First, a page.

Unlike toners, glazes are easily reversible, as long as you use the oil-based variety. Glazes are simply pigment stains that are applied by brush or rag to an already sealed surface and are partially wiped off, leaving some color behind to highlight molding details or the open grain of a wood surface. Both oil- and water-based acrylic latex varieties are available. The oil-based versions take longer to dry, which gives you more working time to get the right effect. Because you apply glazes to an already sealed or finished surface, they are easy to remove if you’re not happy with the results. Simply saturate a rag with the same solvent used to make the glazing stain, wipe it off, and start again.
Once the glaze is dry, you need to seal in the color with another clear coat of finish.
Ebonizing and pickling
Ebonizing wood is one of those techniques that always seem clouded by mystery, but is very easy to do. All the word means is “to make it black,” and you can do that in any number of ways. The practice arose when woodworkers decided to fool their customers into believing parts of projects were made with more expensive ebony wood. Dye the wood with pigment, dye, or chemical stains; or paint it with black lacquer. Complete the job with a clear coat of finish over the ebonized surface.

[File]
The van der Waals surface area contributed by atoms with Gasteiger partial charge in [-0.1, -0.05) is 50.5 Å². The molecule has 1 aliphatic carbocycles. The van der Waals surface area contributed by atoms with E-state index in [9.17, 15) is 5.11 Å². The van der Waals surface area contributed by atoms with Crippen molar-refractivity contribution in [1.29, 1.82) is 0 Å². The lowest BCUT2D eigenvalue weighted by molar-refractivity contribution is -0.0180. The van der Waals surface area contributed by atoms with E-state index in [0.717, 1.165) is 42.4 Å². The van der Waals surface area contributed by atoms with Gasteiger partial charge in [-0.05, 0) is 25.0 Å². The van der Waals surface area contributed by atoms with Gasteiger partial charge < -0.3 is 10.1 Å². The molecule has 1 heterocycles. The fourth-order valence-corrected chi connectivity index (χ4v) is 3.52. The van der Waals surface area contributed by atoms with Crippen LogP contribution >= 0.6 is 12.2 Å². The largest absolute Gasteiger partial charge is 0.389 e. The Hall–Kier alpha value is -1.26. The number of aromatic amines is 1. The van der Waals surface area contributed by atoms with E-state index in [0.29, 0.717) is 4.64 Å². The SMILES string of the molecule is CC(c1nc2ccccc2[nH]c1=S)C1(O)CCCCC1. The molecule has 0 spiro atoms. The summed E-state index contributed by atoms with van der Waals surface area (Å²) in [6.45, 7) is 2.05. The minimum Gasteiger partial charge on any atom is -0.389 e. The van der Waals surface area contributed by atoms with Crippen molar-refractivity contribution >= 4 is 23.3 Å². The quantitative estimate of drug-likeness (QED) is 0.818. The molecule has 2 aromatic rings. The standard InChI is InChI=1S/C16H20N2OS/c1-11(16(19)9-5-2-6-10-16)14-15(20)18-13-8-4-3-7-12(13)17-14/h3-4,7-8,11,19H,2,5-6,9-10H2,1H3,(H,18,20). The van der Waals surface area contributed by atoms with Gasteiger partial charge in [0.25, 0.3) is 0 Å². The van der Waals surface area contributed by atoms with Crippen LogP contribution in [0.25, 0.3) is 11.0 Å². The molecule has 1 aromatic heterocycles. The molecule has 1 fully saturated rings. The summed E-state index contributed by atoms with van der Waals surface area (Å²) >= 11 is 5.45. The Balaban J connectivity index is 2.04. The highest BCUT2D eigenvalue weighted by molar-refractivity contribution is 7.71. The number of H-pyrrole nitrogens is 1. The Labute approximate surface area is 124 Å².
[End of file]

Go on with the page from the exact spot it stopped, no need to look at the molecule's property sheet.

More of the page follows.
The age-old homemade chemical stain produced by soaking nails and steel wool in vinegar works incredibly well on woods (such as oak and mahogany) that contain a lot of tannins. Black dye stains also penetrate the surface effectively and deliver a deeply rich color to the wood. Pigment stains are the least effective; they often leave the surface to appear as a somewhat lifeless, dark gray color, not the deep brown/black of real African ebony.
One method is to use both the chemical stain and a dye stain after the first one has dried. Or you can use a dye stain, and then top coat it with a misted layer of black lacquer. You should follow either of those approaches with a final clear coat for protection against wear-and-tear on the colored finish.
Pickling, very popular during the 1970s to early 1980s, has fallen out of favor, but likely will surface again. Think of pickling as the opposite of ebonizing: The intent is to lighten the wood, not darken it.
To accomplish the task, most finishers turn to pigmented white paint, thinned or right from the can. This technique works better on open-grain woods such as ash or white oak, but will also work with tighter-grain woods such as maple. The process is identical to glazing: Slop on a coat of white paint, wipe some or most of it off, let that dry, and then seal in the color with a clear finish. A CAB-acrylic lacquer or some of the water-based film finishes would be a good choice for a clear finish over a pickled surface because they will not yellow as they age.
The only trick to learning how to do it well is in the wiping. How vigorously you wipe is how you control the amount of color left behind. Like anything else, it just takes a little practice.